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The outing for which I have no evidence

November 15, 2010

What did I do before I started taking a camera with me in the field?  Seriously.  Since I started writing this blog I’ve tried, with mixed results, to jazz up my posts with photos of the places I go and the birds I see.  People are generally intimidated by a wall of text, so even if my photos aren’t very good (and they generally aren’t), having something to look at breaks up the monotony somewhat.  It seems only really really sharp writers can get away with photo-less posts, and in the bird blogosphere we can’t all be Great Auks.

All this is a round-about way of saying that there was a point on my weekend birding outing with my dad (in town for the weekend) to some spots on Falls Lake in Durham County when I lifted my camera up to focus on a large flock of Rusty Blackbirds and discovered my camera was not working.  The memory card, that my wife removed to download some photos of the kid, was not replaced.  The little door hung open and empty.  I was not taking photos on this day.  But because the blogosphere abhors a photoless post, I think I found a few to keep you all happy.

As I said, my parents were in town for a few days, one of the advantages of hosting the only grandchild, and as we did back in the days when I was just a young birder, my dad and I slipped out Saturday morning to look for the birds.  I decided on Falls Lake in Durham County for two reasons; the hope that I’d turn up a couple new birds for the county and I thought it would be nice to show my dad a bit of local birding lore, as this was the site of the long-staying Connecticut Warbler.  My dad and I usually hit up Mason Farm, but since they recently got their gate working again I haven’t gotten around to picking up a new key card, it was out.  Lake birding isn’t something I usually do with him around here so it was a nice change of pace.  And the first order of business fell right into place as a scope sweep turned up a small group of huddled Wilson’s Snipes, not unlike the one to the left. My first county bird of the day.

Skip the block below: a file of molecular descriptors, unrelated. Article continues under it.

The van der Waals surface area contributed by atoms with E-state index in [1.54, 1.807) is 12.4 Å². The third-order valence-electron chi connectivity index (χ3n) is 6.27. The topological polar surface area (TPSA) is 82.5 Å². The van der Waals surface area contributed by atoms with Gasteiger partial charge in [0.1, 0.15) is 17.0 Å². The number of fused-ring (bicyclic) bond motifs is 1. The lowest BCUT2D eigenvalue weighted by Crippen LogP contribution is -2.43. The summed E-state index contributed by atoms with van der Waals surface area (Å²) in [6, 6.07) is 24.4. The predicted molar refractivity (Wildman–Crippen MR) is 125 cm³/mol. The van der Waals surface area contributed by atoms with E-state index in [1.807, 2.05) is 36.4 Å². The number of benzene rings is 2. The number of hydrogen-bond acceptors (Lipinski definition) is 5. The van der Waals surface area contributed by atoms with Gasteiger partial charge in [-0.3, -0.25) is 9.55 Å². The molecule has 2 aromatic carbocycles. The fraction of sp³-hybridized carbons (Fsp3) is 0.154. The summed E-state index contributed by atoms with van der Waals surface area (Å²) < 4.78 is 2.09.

The Snipes, typical winter shorebirds though they are, weren’t the only ones around.  We picked up several dozen little Least Sandpipers too, and a single Pectoral along with the ever present Killdeer.  The end of the peninsula was the site of a feeding frenzy as easily a hundred Double-crested Cormorants and as many Ring-billed Gulls, along with several Great Blue Herons, picked six to eight inch fish out of the water as if they were change on the ground.  A closer look at the gulls managed to turn up a couple Herrings, including one really nice adult bird.  This far inland they’re uncommon and always present in small numbers with the Ring-bills.  The game of find the Herring is what passes for hard-core gulling around here.  There were, however, a few Bonaparte’s Gulls about as well, poking around in the mud like common shorebirds.  Another one of my targets and a long overdue county bird.  That’s two.

Those birds were great to be sure, but there ere so many opportunities for photographs that I stopped pointing them out after awhile.  Why is it that the birds seem to sit up extra nice when the camera is out of commission.  I’m a relatively recent bird photographer (and I use that term very loosely), but it’s happened enough to make a point of it.  The Mockingbird soaking in the golden morning sun.  The Rusty Blackbirds perched so obligingly.  The Ruby-crowned Kinglet dancing in the cedar tree seemingly unable to lower its scarlet coif.  That sort of thing.  It’s maddening, really.  Rest assured it won’t happen again, or at least, I’ll need to continue togo out of my way to make birds with honorific names a regular part of my day list.

  1. Danielle permalink
    November 15, 2010 8:00 am


    ~The Wife

  2. November 15, 2010 8:12 am

    This is why I have the DSLR while “Oops. ~The Wife” has the point-and-shoot. 😉